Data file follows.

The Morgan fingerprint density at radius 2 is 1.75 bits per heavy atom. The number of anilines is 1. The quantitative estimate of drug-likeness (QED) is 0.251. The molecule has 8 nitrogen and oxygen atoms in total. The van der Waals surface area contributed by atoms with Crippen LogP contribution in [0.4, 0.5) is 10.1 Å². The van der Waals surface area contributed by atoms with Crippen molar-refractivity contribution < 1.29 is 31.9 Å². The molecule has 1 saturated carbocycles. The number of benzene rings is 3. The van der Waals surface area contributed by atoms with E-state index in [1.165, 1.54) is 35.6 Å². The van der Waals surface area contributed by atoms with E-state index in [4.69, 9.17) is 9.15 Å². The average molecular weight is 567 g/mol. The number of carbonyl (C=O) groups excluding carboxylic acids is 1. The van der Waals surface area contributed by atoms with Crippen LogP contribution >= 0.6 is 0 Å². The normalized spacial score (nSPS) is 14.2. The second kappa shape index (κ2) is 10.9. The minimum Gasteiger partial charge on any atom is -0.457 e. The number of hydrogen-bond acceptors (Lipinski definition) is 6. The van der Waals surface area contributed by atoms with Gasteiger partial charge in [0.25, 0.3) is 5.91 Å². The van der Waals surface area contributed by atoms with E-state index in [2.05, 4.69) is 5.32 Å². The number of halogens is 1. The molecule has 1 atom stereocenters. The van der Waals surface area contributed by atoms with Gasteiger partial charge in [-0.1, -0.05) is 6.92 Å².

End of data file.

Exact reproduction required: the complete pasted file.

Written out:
The Morgan fingerprint density at radius 2 is 1.75 bits per heavy atom. The number of anilines is 1. The quantitative estimate of drug-likeness (QED) is 0.251. The molecule has 8 nitrogen and oxygen atoms in total. The van der Waals surface area contributed by atoms with Crippen LogP contribution in [0.4, 0.5) is 10.1 Å². The van der Waals surface area contributed by atoms with Crippen molar-refractivity contribution < 1.29 is 31.9 Å². The molecule has 1 saturated carbocycles. The number of benzene rings is 3. The van der Waals surface area contributed by atoms with E-state index in [1.165, 1.54) is 35.6 Å². The van der Waals surface area contributed by atoms with E-state index in [4.69, 9.17) is 9.15 Å². The average molecular weight is 567 g/mol. The number of carbonyl (C=O) groups excluding carboxylic acids is 1. The van der Waals surface area contributed by atoms with Crippen LogP contribution >= 0.6 is 0 Å². The normalized spacial score (nSPS) is 14.2. The second kappa shape index (κ2) is 10.9. The minimum Gasteiger partial charge on any atom is -0.457 e. The number of hydrogen-bond acceptors (Lipinski definition) is 6. The van der Waals surface area contributed by atoms with Gasteiger partial charge in [0.25, 0.3) is 5.91 Å². The van der Waals surface area contributed by atoms with E-state index in [2.05, 4.69) is 5.32 Å². The number of halogens is 1. The molecule has 1 atom stereocenters. The van der Waals surface area contributed by atoms with Gasteiger partial charge in [-0.1, -0.05) is 6.92 Å².